The New Culture Jamming: How Activists Will Respond to Online Advertising

A preview of what the next wave of anti-corporate activism might look like. Call it Big Dada: speaking noise to power.


Through the 1990s, a practice called "culture jamming" grew in popularity and sophistication. It aimed to disrupt consumer culture by transforming corporate advertising with subversive messages. So, as in the example above, a Coca Cola sign has been defaced to note the company's other imperative aside from love. Another canonical example was current BuzzFeed chief Jonah Peretti's 2001 attempt to order a pair of Nike's through the company's website emblazoned with the word, "sweatshop." Culture jammers would use the power of brands against themselves. Their most famous organ remains the magazine AdBusters, which is widely credited with helping jumpstart Occupy Wall Street last year.

Culture jammers capitalized on the general feeling of many on the American (and global) left that corporations had (and have) too much power and that one very powerful expression of that power was advertising. Advertisements seemed to have mythic influence that could get people to do all kinds of things from buying Hummers and McMansions to starving themselves to attain fashion-model thinness.

Active culture jamming was always a niche activity, but failing active engagement with brand transformations, ignorance was considered the next best policy. Better to skip past commercials with Tivo or stick to NPR than watch or listen to the ads on these broadcast media. Being ignorant of advertising has been considered a moral good; it meant that one was not in sway to the corporate paradigm, etc, etc. The underlying idea is that the activist position is to transform or ignore corporate assets and advertising.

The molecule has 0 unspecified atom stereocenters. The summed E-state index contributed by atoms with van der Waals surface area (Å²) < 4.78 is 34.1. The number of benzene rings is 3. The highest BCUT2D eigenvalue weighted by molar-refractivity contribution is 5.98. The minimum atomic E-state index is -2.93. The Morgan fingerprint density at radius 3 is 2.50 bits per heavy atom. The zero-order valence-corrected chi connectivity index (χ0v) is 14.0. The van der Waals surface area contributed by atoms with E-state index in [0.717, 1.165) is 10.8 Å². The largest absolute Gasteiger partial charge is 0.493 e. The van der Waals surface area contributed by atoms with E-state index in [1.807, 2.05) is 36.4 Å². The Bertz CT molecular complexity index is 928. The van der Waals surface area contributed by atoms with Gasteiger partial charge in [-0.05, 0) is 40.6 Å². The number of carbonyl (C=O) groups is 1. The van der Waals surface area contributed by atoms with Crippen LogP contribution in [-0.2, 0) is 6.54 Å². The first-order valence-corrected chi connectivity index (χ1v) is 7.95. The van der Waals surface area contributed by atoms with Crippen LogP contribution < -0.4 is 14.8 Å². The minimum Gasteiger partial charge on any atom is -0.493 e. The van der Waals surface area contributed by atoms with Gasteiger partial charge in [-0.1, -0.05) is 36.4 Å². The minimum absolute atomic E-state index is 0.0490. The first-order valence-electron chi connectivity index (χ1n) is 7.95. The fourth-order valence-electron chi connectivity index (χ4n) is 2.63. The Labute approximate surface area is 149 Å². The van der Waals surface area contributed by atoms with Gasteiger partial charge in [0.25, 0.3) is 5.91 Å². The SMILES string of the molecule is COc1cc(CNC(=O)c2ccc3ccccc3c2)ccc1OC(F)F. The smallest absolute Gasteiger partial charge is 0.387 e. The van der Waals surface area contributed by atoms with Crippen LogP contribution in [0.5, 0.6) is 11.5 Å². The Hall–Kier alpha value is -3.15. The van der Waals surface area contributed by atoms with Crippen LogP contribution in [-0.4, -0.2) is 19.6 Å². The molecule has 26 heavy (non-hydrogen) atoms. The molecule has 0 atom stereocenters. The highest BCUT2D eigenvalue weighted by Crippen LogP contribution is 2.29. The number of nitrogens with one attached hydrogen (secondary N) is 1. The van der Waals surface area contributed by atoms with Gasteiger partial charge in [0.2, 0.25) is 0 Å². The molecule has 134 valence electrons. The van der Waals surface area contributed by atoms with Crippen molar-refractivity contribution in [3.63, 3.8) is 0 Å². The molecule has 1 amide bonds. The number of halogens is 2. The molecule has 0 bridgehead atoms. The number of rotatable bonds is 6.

Fast forward to our world in which an increasing amount of advertising runs online. The old logic of culture jamming would say that anticorporate activists should run ad blockers or perhaps something like the (now outdated) Firefox extension, Add-Art, which replaced corporate callouts with curated art.

But the system of advertising has changed in the online world. First, because of the private nature of the browsing experience, there is no way to transform ads for others' political consumption.

Second, Google and Facebook ads are measured on what's called a cost-per-click basis. Advertisers are charged not by how many people see their ads, but by how many people click on them. That means that the old method of passive resistance to corporate power -- ignoring ads -- costs the advertisers nothing. In fact, it makes the delivery of those ads more efficient. Advertisers' dollars get spent on those who find their ads "relevant" and are open to their marketing methods. And because of the private nature of the browsing experience, there's no real way to deface or transform an ad as a political statement to others. Whatever personal pleasure one might find in Add-Art, it's not doing anything in the societal realm. (There are anti-corporate memes, sure, but those would not be a direct response to the ads that Bank of America runs when you search for mortgages.)

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